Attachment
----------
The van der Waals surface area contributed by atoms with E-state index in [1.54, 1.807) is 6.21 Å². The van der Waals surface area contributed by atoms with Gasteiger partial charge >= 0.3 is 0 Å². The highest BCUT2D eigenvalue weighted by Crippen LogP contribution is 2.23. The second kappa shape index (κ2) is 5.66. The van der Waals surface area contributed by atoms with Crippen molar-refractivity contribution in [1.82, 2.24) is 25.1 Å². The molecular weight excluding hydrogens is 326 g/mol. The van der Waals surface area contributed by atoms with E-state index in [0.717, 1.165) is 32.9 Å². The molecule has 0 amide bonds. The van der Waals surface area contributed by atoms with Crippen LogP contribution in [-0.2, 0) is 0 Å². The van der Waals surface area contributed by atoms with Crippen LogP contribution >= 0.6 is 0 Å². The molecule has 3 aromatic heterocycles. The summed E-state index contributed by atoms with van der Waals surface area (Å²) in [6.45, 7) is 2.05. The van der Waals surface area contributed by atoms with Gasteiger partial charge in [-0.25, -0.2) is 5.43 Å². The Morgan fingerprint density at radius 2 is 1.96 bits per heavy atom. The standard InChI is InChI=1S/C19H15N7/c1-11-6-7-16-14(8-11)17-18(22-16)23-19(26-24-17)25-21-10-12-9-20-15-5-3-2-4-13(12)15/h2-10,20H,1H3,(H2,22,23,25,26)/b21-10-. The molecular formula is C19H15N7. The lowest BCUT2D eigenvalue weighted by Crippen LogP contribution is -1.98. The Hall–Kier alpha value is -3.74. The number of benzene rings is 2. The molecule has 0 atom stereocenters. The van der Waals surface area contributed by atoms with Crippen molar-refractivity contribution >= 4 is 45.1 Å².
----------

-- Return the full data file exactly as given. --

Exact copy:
The van der Waals surface area contributed by atoms with E-state index in [1.54, 1.807) is 6.21 Å². The van der Waals surface area contributed by atoms with Gasteiger partial charge >= 0.3 is 0 Å². The highest BCUT2D eigenvalue weighted by Crippen LogP contribution is 2.23. The second kappa shape index (κ2) is 5.66. The van der Waals surface area contributed by atoms with Crippen molar-refractivity contribution in [1.82, 2.24) is 25.1 Å². The molecular weight excluding hydrogens is 326 g/mol. The van der Waals surface area contributed by atoms with E-state index in [0.717, 1.165) is 32.9 Å². The molecule has 0 amide bonds. The van der Waals surface area contributed by atoms with Crippen LogP contribution in [-0.2, 0) is 0 Å². The van der Waals surface area contributed by atoms with Crippen LogP contribution >= 0.6 is 0 Å². The molecule has 3 aromatic heterocycles. The summed E-state index contributed by atoms with van der Waals surface area (Å²) in [6.45, 7) is 2.05. The van der Waals surface area contributed by atoms with Gasteiger partial charge in [-0.25, -0.2) is 5.43 Å². The Morgan fingerprint density at radius 2 is 1.96 bits per heavy atom. The standard InChI is InChI=1S/C19H15N7/c1-11-6-7-16-14(8-11)17-18(22-16)23-19(26-24-17)25-21-10-12-9-20-15-5-3-2-4-13(12)15/h2-10,20H,1H3,(H2,22,23,25,26)/b21-10-. The molecular formula is C19H15N7. The lowest BCUT2D eigenvalue weighted by Crippen LogP contribution is -1.98. The Hall–Kier alpha value is -3.74. The number of benzene rings is 2. The molecule has 0 atom stereocenters. The van der Waals surface area contributed by atoms with Crippen molar-refractivity contribution >= 4 is 45.1 Å².